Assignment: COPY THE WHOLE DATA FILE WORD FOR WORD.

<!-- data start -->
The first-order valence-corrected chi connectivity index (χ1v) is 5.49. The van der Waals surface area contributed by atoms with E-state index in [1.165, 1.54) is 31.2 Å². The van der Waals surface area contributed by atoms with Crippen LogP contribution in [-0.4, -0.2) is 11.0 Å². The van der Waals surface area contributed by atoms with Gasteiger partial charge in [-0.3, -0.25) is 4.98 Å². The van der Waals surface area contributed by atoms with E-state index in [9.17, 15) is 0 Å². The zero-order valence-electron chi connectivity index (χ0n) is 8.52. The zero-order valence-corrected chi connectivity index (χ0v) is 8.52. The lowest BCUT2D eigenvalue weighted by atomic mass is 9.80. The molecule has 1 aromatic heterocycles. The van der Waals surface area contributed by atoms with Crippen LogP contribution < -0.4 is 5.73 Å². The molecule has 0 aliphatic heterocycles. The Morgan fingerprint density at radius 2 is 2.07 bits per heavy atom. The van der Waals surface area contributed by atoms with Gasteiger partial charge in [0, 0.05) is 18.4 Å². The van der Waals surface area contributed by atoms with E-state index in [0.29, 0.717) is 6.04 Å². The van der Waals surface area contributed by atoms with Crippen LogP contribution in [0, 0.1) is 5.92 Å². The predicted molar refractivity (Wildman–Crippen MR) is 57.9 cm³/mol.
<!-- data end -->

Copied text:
The first-order valence-corrected chi connectivity index (χ1v) is 5.49. The van der Waals surface area contributed by atoms with E-state index in [1.165, 1.54) is 31.2 Å². The van der Waals surface area contributed by atoms with Crippen LogP contribution in [-0.4, -0.2) is 11.0 Å². The van der Waals surface area contributed by atoms with Gasteiger partial charge in [-0.3, -0.25) is 4.98 Å². The van der Waals surface area contributed by atoms with E-state index in [9.17, 15) is 0 Å². The zero-order valence-electron chi connectivity index (χ0n) is 8.52. The zero-order valence-corrected chi connectivity index (χ0v) is 8.52. The lowest BCUT2D eigenvalue weighted by atomic mass is 9.80. The molecule has 1 aromatic heterocycles. The van der Waals surface area contributed by atoms with Crippen LogP contribution < -0.4 is 5.73 Å². The molecule has 0 aliphatic heterocycles. The Morgan fingerprint density at radius 2 is 2.07 bits per heavy atom. The van der Waals surface area contributed by atoms with Gasteiger partial charge in [0, 0.05) is 18.4 Å². The van der Waals surface area contributed by atoms with E-state index in [0.29, 0.717) is 6.04 Å². The van der Waals surface area contributed by atoms with Crippen LogP contribution in [0, 0.1) is 5.92 Å². The predicted molar refractivity (Wildman–Crippen MR) is 57.9 cm³/mol.